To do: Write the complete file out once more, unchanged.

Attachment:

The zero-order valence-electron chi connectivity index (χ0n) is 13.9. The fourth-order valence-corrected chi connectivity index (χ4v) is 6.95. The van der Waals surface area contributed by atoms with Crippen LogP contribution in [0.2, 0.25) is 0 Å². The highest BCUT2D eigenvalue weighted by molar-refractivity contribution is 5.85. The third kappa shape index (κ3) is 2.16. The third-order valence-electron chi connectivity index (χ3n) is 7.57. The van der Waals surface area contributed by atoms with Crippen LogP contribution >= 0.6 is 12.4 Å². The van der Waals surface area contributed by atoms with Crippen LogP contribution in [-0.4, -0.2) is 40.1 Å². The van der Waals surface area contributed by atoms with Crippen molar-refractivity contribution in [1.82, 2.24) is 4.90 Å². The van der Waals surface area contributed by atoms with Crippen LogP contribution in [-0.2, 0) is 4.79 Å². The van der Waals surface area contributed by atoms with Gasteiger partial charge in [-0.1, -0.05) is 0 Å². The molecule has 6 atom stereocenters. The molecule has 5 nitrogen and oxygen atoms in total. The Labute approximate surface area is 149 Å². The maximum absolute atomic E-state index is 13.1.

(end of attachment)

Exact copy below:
The zero-order valence-electron chi connectivity index (χ0n) is 13.9. The fourth-order valence-corrected chi connectivity index (χ4v) is 6.95. The van der Waals surface area contributed by atoms with Crippen LogP contribution in [0.2, 0.25) is 0 Å². The highest BCUT2D eigenvalue weighted by molar-refractivity contribution is 5.85. The third kappa shape index (κ3) is 2.16. The third-order valence-electron chi connectivity index (χ3n) is 7.57. The van der Waals surface area contributed by atoms with Crippen LogP contribution >= 0.6 is 12.4 Å². The van der Waals surface area contributed by atoms with Crippen LogP contribution in [-0.4, -0.2) is 40.1 Å². The van der Waals surface area contributed by atoms with Crippen molar-refractivity contribution in [1.82, 2.24) is 4.90 Å². The van der Waals surface area contributed by atoms with Crippen LogP contribution in [-0.2, 0) is 4.79 Å². The van der Waals surface area contributed by atoms with Gasteiger partial charge in [-0.1, -0.05) is 0 Å². The molecule has 6 atom stereocenters. The molecule has 5 nitrogen and oxygen atoms in total. The Labute approximate surface area is 149 Å². The maximum absolute atomic E-state index is 13.1.